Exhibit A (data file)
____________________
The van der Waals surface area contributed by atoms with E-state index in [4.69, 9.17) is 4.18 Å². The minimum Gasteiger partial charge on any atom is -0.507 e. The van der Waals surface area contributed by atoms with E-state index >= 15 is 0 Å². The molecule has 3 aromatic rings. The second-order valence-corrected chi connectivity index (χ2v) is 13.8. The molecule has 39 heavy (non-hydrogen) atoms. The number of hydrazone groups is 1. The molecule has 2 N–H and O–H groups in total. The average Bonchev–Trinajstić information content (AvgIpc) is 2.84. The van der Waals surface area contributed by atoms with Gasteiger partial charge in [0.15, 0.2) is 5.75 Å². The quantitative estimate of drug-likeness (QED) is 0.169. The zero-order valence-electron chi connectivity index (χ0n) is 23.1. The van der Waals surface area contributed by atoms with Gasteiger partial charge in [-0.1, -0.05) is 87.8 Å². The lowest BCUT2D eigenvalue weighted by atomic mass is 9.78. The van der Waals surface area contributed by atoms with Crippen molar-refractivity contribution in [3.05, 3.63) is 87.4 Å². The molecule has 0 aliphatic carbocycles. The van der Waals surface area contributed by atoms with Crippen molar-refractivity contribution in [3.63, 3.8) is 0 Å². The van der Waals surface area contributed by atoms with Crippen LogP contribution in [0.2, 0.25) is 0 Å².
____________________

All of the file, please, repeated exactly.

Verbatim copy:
The van der Waals surface area contributed by atoms with E-state index in [4.69, 9.17) is 4.18 Å². The minimum Gasteiger partial charge on any atom is -0.507 e. The van der Waals surface area contributed by atoms with E-state index >= 15 is 0 Å². The molecule has 3 aromatic rings. The second-order valence-corrected chi connectivity index (χ2v) is 13.8. The molecule has 39 heavy (non-hydrogen) atoms. The number of hydrazone groups is 1. The molecule has 2 N–H and O–H groups in total. The average Bonchev–Trinajstić information content (AvgIpc) is 2.84. The van der Waals surface area contributed by atoms with Gasteiger partial charge in [0.15, 0.2) is 5.75 Å². The quantitative estimate of drug-likeness (QED) is 0.169. The zero-order valence-electron chi connectivity index (χ0n) is 23.1. The van der Waals surface area contributed by atoms with Gasteiger partial charge in [-0.1, -0.05) is 87.8 Å². The lowest BCUT2D eigenvalue weighted by atomic mass is 9.78. The van der Waals surface area contributed by atoms with Crippen molar-refractivity contribution in [3.05, 3.63) is 87.4 Å². The molecule has 0 aliphatic carbocycles. The van der Waals surface area contributed by atoms with Crippen molar-refractivity contribution in [3.63, 3.8) is 0 Å². The van der Waals surface area contributed by atoms with Crippen LogP contribution in [0.2, 0.25) is 0 Å².